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CSBG Archive

A Year of Cool Comics – Day 322

Here is the latest in our year-long look at one cool comic (whether it be a self-contained work, an ongoing comic or a run on a long-running title that featured multiple creative teams on it over the years) a day (in no particular order whatsoever)! Here‘s the archive of the comics posted so far!

Uncollected Classics week continues with a look at an issue whose uncollected nature has actually led to it becoming quite the little collectible. Suggested by reader Mark M., today we take a look at Birds of Prey #8 by Chuck Dixon, Greg Land and Drew Geraci, as Dick Grayson and Barbara Gordon have a fairly notable turning point in their relationship…


It certainly helps that the writer of Birds of Prey was also the guy writing Nightwing, so he could do some notable stuff with Dick without worrying about messing up the plans of that Dixon guy over on Nightwing.

The book is all about Dick and Barbara getting together for a date (a non-date date, of course)…

What a striking sequence. First with the well-executed transition from their date to the “bomb” and then with the Joker bit and the realization that it was a joke, all capped by a nice, happy caption.

Drew Geraci is a wonderful inker and he did a bang-up job inking Greg Land on this issue.

This issue is filled with great character moments. Here’s another one…

This eventually leads into the key exchange of the book…

and then THE scene of the book…

You really should pick up the book to see what else happens out there on the trapezees. Also, the framing sequence of the story is notable in the development of the relationship between Oracle and Black Canary.

This is just a really well-developed, well-designed comic book by Chuck Dixon that managed to feel filled with action even though there is nary a villain in the book. Land and Geraci did a good job on the artwork.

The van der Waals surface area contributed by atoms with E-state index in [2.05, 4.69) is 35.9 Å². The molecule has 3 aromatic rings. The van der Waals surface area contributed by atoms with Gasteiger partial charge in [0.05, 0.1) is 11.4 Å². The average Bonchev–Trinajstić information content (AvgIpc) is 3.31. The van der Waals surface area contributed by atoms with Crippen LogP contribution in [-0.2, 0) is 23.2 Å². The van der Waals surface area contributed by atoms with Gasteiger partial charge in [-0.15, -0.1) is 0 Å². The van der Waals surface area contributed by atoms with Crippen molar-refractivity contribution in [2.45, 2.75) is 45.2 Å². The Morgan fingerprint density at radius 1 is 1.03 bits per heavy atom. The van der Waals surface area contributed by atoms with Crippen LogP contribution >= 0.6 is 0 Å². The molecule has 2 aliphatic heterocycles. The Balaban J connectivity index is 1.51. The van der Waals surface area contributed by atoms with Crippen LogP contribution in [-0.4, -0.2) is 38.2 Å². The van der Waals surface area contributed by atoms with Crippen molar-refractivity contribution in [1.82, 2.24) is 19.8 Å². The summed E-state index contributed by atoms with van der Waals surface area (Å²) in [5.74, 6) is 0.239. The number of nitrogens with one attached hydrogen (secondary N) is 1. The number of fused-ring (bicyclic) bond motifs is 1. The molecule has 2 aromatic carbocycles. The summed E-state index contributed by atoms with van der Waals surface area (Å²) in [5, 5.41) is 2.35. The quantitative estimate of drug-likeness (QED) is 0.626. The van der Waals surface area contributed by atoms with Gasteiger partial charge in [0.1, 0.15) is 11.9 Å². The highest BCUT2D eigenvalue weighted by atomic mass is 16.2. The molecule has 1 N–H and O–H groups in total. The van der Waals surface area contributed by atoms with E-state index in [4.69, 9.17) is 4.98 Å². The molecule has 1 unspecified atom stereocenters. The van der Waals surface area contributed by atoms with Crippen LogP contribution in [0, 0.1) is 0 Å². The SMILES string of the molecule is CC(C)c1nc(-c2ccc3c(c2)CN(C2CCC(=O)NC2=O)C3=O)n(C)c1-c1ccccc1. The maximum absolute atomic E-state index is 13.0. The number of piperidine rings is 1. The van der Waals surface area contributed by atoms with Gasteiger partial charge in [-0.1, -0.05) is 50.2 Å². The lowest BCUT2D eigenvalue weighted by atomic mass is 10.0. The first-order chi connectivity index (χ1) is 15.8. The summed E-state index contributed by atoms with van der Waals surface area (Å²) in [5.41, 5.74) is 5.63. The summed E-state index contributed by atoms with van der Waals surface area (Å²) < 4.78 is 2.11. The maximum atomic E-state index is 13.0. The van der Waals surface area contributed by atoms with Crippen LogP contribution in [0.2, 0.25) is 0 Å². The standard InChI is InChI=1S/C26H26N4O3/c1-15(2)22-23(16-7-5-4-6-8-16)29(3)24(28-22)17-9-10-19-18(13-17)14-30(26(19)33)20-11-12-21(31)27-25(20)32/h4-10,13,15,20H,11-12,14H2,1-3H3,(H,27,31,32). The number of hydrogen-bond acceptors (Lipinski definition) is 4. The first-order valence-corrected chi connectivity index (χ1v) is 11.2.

This story really should be collected. I’m sure DC can find a DC Comics Presents where they could fit this one in!


Good stuff. I liked Greg Land’s work but no one ever did work on this book as good as Scott McDaniel. My problem with Land’s stuff on Nightwing, trivial as it may sound, was that weird Baywatch feathered hair he’d give Nightwing. Even at the time this book came out that type of hair was badly out of date.

This kind of story is what makes the characters come alive, and makes readers more invested in the book. Chuck Dixon did great work on these characters, and Gail Simone continued it.

Great choice for the list!

Aw, man, that’s well done!

really great moment. This is how you use characters.

It’s funny how Gail Simone has become so associated with BoP that it’s easy to forget that it was Dixon’s creation.

What the heck happened to Greg Land to make his art look like that to looking like the “O-Face” fest that it is now?

@ T.:

The Dixon-McDaniel NIGHTWING is one of the great runs that never gets mentioned for whatever reason.

Also, are there two characters that would benefit more from the Omnibus treatment than Barbara Gordon and Dick Grayson? Their respective character arcs are spread out over so many different titles by so many different creators that it would be fun/helpful to see them bundled up in one place.

loved that issue it showed babs and Dick were perfect together plus Babs proves that she is not wallowing in the past and has accepted the present. espically when she makes dick embarressed over the clown .

Ronald Kearschner

November 19, 2010 at 6:45 pm

I wish the tv BIRDS OF PREY had followed Chuck Dixon run. #21 would have been a perfect season ender and is a favorite issue of mine. It gets to me ever time I read Dinah say “Well, it’s been nice knowing you.”

I like that this issue is still part of the old Dick-Barbara continuity. I grew up with Batgirl not knowing Bruce and Dick’s identities (and even by the time she became Oracle, she still didn’t, at least officially). Robin had had a crush on Batgirl, but they had never been each other’s Twue Wuv (to say nothing of “slept together before he went off to marry Starfire”). This issue hit the right note– old friends who had important things in common and by now knew a whole lot about each other, and people who might have romantic feelings for each other, but if so that’d be a new adult development for both of them.

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